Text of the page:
Purpose: The aim of the current study was to develop a new screening instrument for lower limb functional assessment. Methods: Fifty-three athletes (33M,20F; mean age: 19.4 ± 2.5years old) volunteered for the study. Athlete injury history and sport performance level (international, national, regional, recreational) were recorded. A lower limb functional screening tool was developed (the LoLiFST), based on 5 lower limb movements in different modes, planes, directions and at varying intensities. Both legs were assessed in a random order and each athlete was given a technique and a symptom score. Reliability was evaluated. Spearman's correlation was employed to examine the relationship between the measures and the incidence of injury. Receiver operating characteristic (ROC) analysis was employed to assess the instrument's capacity to classify injury status. Results: (1) The test-retest reliability was 0.74. The inter-rater reliability was 0.95. (2) Twenty-five of the athletes had a history of low back or lower limb injures in the past 12 months. (3) Both the technique and symptom scores from the LoLiFST were significantly correlated with the injuries(ρ=-0.290, P=0.035; ρ=-0.390, P=0.004), and the two scores were significantly inter-correlated (ρ=0.354, P=0.009).(4) When technique or symptom scores alone were included to differentiate between athletes with or without injury, the area under the ROC curve (AUC) scores were 0.668 (P=0.036, 95%CI: 0.520-0.815) and 0.722 (P=0.006, 95%CI: 0.582-0.862), respectively. With technique and symptom scores combined, the AUC discrimination score was 0.762 (P=0.001, 95%CI: 0.634-0.890). When sport performance level was added into the variable set, the AUC discrimination score was 0.834 (P=0.00, 95%CI: 0.728-0.939), meaning that 83.4% of cases can be correctly classified as low back or lower limb injured/non-injured using the decision point obtained from applying Youden's index to the ROC curve. Conclusion: The findings support the use of a functional movement screening tool that includes both technique and reported symptoms, that can be used in combination with sporting performance level to enhance capacity for identifying injuries. Future longitudinal studies are warranted to explore the validity of the LoLiFST in determining low back and lower limb injury risk.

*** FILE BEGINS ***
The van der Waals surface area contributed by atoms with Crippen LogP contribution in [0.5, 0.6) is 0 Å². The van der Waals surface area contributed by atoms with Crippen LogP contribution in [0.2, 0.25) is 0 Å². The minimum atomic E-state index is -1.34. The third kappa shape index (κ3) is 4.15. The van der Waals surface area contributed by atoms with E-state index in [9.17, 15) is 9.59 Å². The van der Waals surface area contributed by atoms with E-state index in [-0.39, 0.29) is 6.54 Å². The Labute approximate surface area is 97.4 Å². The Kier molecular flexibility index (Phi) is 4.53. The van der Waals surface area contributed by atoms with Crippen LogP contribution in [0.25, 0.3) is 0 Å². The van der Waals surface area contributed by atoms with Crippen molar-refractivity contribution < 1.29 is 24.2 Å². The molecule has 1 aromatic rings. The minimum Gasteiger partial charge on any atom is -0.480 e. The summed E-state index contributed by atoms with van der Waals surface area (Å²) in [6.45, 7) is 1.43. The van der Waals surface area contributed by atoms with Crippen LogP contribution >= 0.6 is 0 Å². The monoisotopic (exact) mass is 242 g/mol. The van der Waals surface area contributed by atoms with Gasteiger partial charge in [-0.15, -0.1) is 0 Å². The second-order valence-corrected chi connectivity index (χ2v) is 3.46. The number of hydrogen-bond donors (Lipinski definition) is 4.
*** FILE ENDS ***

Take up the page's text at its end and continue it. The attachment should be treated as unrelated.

|Number of pages||1|
|Journal||Medicine Science in Sports Exercise|
|Publication status||Published - Jun 2019|